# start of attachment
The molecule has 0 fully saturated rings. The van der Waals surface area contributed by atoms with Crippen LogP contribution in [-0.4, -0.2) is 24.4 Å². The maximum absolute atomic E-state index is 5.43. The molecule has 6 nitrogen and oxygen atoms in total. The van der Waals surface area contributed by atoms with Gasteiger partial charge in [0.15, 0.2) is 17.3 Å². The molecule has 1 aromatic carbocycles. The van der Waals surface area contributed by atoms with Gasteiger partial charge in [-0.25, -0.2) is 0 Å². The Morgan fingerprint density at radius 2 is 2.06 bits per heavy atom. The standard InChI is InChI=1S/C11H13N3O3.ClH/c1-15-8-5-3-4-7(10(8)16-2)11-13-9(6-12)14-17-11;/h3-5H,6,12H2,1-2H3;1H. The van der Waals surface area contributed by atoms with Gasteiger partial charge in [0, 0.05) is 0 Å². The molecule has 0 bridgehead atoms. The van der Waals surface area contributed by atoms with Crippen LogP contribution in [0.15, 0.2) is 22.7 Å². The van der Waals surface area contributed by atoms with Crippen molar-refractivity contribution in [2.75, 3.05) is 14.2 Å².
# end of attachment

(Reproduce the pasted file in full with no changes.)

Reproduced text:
The molecule has 0 fully saturated rings. The van der Waals surface area contributed by atoms with Crippen LogP contribution in [-0.4, -0.2) is 24.4 Å². The maximum absolute atomic E-state index is 5.43. The molecule has 6 nitrogen and oxygen atoms in total. The van der Waals surface area contributed by atoms with Gasteiger partial charge in [0.15, 0.2) is 17.3 Å². The molecule has 1 aromatic carbocycles. The van der Waals surface area contributed by atoms with Gasteiger partial charge in [-0.25, -0.2) is 0 Å². The Morgan fingerprint density at radius 2 is 2.06 bits per heavy atom. The standard InChI is InChI=1S/C11H13N3O3.ClH/c1-15-8-5-3-4-7(10(8)16-2)11-13-9(6-12)14-17-11;/h3-5H,6,12H2,1-2H3;1H. The van der Waals surface area contributed by atoms with Gasteiger partial charge in [0, 0.05) is 0 Å². The molecule has 0 bridgehead atoms. The van der Waals surface area contributed by atoms with Crippen LogP contribution in [0.15, 0.2) is 22.7 Å². The van der Waals surface area contributed by atoms with Crippen molar-refractivity contribution in [2.75, 3.05) is 14.2 Å².